You have asked the Committee for an opinion concerning your obligation to report certain matters to the Disciplinary Board, in view of your belief that a former client has, with new counsel, made claims based on falsified facts. Our opinion, of course, is limited by the factual statements you have given us in your inquiry of April 18, 1989.
You have advised us that based on documents and interviews, you believe that during the time in question your former client resided in Pennsylvania. You have learned that subsequent to retaining new counsel, she has made a claim for reimbursement of expenses, based on an asserted residence in New Jersey at that time. You have advised successor counsel of the facts as you understand them, and furnished that counsel with all relevant documents that bear on the issue.
We believe that in revealing the facts to successor counsel, you have fully exercised all of your obligations under the Rules of Professional Guidance. Rule 3.3 requires candor toward the tribunal, and you have supplied information to successor counsel which would put him or her on notice.
We further consider that Rule 1.6, Confidentiality of Information, is applicable. Thus, under subsection (c) you may reveal such information to the extent that you reasonably believe necessary to prevent the client from committing a criminal act that is likely to result in substantial injury to the financial interest or property of another. Accordingly you have no obligation to reveal information, and we note the requirement of 1.6(d) which continues the client's right of privacy in information forwarded to you when acting as her counsel.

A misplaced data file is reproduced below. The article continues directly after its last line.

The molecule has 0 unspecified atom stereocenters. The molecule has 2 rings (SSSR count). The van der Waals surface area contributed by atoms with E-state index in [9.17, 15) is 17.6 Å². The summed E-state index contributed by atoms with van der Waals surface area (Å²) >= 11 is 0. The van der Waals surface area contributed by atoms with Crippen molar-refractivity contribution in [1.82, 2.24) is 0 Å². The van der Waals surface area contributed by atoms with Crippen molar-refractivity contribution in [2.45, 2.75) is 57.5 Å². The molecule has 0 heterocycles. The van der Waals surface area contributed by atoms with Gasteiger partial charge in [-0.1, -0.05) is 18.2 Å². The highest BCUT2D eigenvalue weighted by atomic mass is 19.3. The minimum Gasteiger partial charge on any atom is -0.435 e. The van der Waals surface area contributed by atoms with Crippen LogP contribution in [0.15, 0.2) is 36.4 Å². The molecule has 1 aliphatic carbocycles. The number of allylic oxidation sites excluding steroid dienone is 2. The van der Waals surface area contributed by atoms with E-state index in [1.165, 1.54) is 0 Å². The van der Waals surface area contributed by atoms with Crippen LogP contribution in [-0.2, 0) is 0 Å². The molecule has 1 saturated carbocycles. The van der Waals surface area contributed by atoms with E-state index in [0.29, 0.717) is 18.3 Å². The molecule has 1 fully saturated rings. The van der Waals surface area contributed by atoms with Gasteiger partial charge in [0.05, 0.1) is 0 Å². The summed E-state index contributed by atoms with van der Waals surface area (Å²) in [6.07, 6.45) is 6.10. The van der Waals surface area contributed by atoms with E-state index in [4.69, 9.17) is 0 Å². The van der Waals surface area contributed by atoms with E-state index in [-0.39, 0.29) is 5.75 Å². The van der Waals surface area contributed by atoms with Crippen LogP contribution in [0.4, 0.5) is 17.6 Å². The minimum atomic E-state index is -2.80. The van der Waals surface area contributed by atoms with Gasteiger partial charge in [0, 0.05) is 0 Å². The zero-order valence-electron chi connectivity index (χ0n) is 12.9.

We also note the comments to the Rules, particularly those relating to disclosure adverse to the client:
A disclosure adverse to the client's interest should be no greater than the lawyer believes necessary to the purpose of prevention of harm.... A lawyer's considered decision not to make disclosures permitted by Rule 1.6(c) does not violate this Rule.
Therefore, having advised successor counsel of your understanding of the facts we believe you have fulfilled your obligation under the Rules of Professional Conduct and in fact run some risk in further disclosure.